Willy Lowman, A Tragic Hero in "Death Of A Salesman"?

Essay by goalie1998High School, 11th gradeA+, March 2004

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A "tragic hero," according to Aristotle, must evoke emotions from the audience, must recognize his faults at the end of the novel, and must be large enough to be appropriate for tragedy. Northrop Frye refers to these requirements when he says, "Tragic heroes are so much the highest points in their human landscape that they seem the inevitable conductors of the power about them, great trees more likely to be struck by lightning than a clump of grass. Conductors may of course be instruments as well as victims of the divine lightening." He understands that a tragic hero, like Willy Loman in Death of a Salesman, by Arthur Miller, is more likely to be brought down than a common man because of his tragic flaw and that such a downfall will destroy himself as well as others around him.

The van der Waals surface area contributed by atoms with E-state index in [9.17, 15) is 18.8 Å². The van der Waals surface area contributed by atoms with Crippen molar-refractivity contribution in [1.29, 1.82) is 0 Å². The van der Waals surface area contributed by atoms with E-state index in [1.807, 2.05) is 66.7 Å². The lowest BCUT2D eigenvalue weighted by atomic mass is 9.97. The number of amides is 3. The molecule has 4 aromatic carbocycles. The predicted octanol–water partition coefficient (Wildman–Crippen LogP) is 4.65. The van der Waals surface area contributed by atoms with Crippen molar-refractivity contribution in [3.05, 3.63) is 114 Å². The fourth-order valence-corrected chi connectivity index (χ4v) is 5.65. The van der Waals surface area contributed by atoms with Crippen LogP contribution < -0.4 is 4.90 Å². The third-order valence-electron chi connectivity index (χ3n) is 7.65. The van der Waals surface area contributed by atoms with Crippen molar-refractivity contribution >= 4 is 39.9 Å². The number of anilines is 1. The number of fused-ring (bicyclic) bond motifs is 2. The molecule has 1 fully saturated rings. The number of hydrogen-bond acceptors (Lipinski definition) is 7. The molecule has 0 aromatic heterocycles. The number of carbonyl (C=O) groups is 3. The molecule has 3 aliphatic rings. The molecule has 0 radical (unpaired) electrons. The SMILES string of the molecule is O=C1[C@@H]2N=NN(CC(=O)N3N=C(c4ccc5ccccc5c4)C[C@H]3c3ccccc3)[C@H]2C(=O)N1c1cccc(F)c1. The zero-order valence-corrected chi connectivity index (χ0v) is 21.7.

Willy's reluctance to accept the fact that he can't achieve the "American dream" locks him into a world of lies, delusions, and self-denial.

According to Fuller, he "is...a self-deluded man who has lost the power to distinguish between reality and the obsessions that come to dominate his life." His American dream consists of easy success and money. It is very important that he be "well liked" and uses this to measure other people's status and their success in life. For example, in the beginning of Act Two he describes that he is going to form his own business that will be "...bigger than Uncle Charley! Because Charley is...not - well liked." He has an inflated sense of pride and is more concerned with appearances than principles. His inability to face the actualities of his life causes him slowly to lose his grip on reality. At times he realizes that he has not succeeded as a salesman, but is unable to place...